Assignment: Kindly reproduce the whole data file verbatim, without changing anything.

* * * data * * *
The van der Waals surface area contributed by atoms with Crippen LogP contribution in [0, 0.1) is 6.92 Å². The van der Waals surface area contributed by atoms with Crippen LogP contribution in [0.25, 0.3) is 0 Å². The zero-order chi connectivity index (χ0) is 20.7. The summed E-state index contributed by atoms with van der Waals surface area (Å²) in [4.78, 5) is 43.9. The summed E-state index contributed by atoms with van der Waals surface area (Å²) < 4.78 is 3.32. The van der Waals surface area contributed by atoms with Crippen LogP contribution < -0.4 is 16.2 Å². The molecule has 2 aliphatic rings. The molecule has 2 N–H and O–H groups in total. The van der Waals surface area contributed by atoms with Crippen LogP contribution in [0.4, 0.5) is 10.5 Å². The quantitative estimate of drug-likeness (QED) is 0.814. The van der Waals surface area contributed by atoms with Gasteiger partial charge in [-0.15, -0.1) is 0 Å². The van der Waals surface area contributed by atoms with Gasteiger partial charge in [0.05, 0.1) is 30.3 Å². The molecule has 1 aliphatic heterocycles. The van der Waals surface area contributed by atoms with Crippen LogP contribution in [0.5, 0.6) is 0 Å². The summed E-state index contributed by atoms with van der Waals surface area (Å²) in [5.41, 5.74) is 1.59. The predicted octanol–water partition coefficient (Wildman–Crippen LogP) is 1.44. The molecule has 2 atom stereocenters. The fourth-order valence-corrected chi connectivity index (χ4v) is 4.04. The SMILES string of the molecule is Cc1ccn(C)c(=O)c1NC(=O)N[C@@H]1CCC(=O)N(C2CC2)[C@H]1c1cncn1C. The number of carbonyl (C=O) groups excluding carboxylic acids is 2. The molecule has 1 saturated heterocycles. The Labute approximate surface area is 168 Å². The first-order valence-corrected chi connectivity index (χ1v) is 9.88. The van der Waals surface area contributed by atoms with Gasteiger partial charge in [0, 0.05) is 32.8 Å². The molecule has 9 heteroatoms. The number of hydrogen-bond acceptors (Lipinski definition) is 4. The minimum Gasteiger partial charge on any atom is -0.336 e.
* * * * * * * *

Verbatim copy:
The van der Waals surface area contributed by atoms with Crippen LogP contribution in [0, 0.1) is 6.92 Å². The van der Waals surface area contributed by atoms with Crippen LogP contribution in [0.25, 0.3) is 0 Å². The zero-order chi connectivity index (χ0) is 20.7. The summed E-state index contributed by atoms with van der Waals surface area (Å²) in [4.78, 5) is 43.9. The summed E-state index contributed by atoms with van der Waals surface area (Å²) < 4.78 is 3.32. The van der Waals surface area contributed by atoms with Crippen LogP contribution < -0.4 is 16.2 Å². The molecule has 2 aliphatic rings. The molecule has 2 N–H and O–H groups in total. The van der Waals surface area contributed by atoms with Crippen LogP contribution in [0.4, 0.5) is 10.5 Å². The quantitative estimate of drug-likeness (QED) is 0.814. The van der Waals surface area contributed by atoms with Gasteiger partial charge in [-0.15, -0.1) is 0 Å². The van der Waals surface area contributed by atoms with Gasteiger partial charge in [0.05, 0.1) is 30.3 Å². The molecule has 1 aliphatic heterocycles. The van der Waals surface area contributed by atoms with Crippen LogP contribution in [0.5, 0.6) is 0 Å². The summed E-state index contributed by atoms with van der Waals surface area (Å²) in [5.41, 5.74) is 1.59. The predicted octanol–water partition coefficient (Wildman–Crippen LogP) is 1.44. The molecule has 2 atom stereocenters. The fourth-order valence-corrected chi connectivity index (χ4v) is 4.04. The SMILES string of the molecule is Cc1ccn(C)c(=O)c1NC(=O)N[C@@H]1CCC(=O)N(C2CC2)[C@H]1c1cncn1C. The number of carbonyl (C=O) groups excluding carboxylic acids is 2. The molecule has 1 saturated heterocycles. The Labute approximate surface area is 168 Å². The first-order valence-corrected chi connectivity index (χ1v) is 9.88. The van der Waals surface area contributed by atoms with Gasteiger partial charge in [0, 0.05) is 32.8 Å². The molecule has 9 heteroatoms. The number of hydrogen-bond acceptors (Lipinski definition) is 4. The minimum Gasteiger partial charge on any atom is -0.336 e.